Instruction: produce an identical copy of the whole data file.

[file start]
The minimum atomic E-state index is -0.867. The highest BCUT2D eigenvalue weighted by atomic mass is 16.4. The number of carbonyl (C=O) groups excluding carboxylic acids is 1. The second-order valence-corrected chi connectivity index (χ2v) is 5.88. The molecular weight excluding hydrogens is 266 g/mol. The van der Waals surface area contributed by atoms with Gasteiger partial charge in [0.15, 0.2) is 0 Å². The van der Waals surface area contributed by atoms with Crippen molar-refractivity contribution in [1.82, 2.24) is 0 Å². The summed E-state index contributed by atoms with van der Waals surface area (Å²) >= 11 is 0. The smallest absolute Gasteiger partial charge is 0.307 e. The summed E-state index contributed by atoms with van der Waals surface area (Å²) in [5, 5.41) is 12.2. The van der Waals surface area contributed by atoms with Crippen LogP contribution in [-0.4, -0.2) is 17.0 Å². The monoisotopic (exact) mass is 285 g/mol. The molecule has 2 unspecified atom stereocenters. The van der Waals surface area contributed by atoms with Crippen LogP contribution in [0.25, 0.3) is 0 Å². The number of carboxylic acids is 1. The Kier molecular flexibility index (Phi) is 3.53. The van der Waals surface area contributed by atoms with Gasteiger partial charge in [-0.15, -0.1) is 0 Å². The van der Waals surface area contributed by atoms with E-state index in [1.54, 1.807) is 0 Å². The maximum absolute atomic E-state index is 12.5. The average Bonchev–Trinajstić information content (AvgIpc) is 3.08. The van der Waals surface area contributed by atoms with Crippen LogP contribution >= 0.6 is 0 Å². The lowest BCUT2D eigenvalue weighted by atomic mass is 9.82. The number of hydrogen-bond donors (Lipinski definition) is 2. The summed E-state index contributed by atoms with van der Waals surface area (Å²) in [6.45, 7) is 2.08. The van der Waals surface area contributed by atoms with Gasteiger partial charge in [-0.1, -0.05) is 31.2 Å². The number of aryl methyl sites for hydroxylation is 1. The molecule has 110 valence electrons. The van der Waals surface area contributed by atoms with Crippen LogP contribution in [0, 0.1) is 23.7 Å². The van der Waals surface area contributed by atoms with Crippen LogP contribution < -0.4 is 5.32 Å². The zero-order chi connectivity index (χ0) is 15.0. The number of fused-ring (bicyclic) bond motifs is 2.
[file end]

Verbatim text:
The minimum atomic E-state index is -0.867. The highest BCUT2D eigenvalue weighted by atomic mass is 16.4. The number of carbonyl (C=O) groups excluding carboxylic acids is 1. The second-order valence-corrected chi connectivity index (χ2v) is 5.88. The molecular weight excluding hydrogens is 266 g/mol. The van der Waals surface area contributed by atoms with Gasteiger partial charge in [0.15, 0.2) is 0 Å². The van der Waals surface area contributed by atoms with Crippen molar-refractivity contribution in [1.82, 2.24) is 0 Å². The summed E-state index contributed by atoms with van der Waals surface area (Å²) >= 11 is 0. The smallest absolute Gasteiger partial charge is 0.307 e. The summed E-state index contributed by atoms with van der Waals surface area (Å²) in [5, 5.41) is 12.2. The van der Waals surface area contributed by atoms with Crippen LogP contribution in [-0.4, -0.2) is 17.0 Å². The monoisotopic (exact) mass is 285 g/mol. The molecule has 2 unspecified atom stereocenters. The van der Waals surface area contributed by atoms with Crippen LogP contribution in [0.25, 0.3) is 0 Å². The number of carboxylic acids is 1. The Kier molecular flexibility index (Phi) is 3.53. The van der Waals surface area contributed by atoms with Gasteiger partial charge in [-0.15, -0.1) is 0 Å². The van der Waals surface area contributed by atoms with E-state index in [1.54, 1.807) is 0 Å². The maximum absolute atomic E-state index is 12.5. The average Bonchev–Trinajstić information content (AvgIpc) is 3.08. The van der Waals surface area contributed by atoms with Crippen LogP contribution >= 0.6 is 0 Å². The lowest BCUT2D eigenvalue weighted by atomic mass is 9.82. The number of hydrogen-bond donors (Lipinski definition) is 2. The summed E-state index contributed by atoms with van der Waals surface area (Å²) in [6.45, 7) is 2.08. The van der Waals surface area contributed by atoms with Gasteiger partial charge in [-0.1, -0.05) is 31.2 Å². The number of aryl methyl sites for hydroxylation is 1. The molecule has 110 valence electrons. The van der Waals surface area contributed by atoms with Crippen LogP contribution in [0, 0.1) is 23.7 Å². The van der Waals surface area contributed by atoms with Crippen LogP contribution < -0.4 is 5.32 Å². The zero-order chi connectivity index (χ0) is 15.0. The number of fused-ring (bicyclic) bond motifs is 2.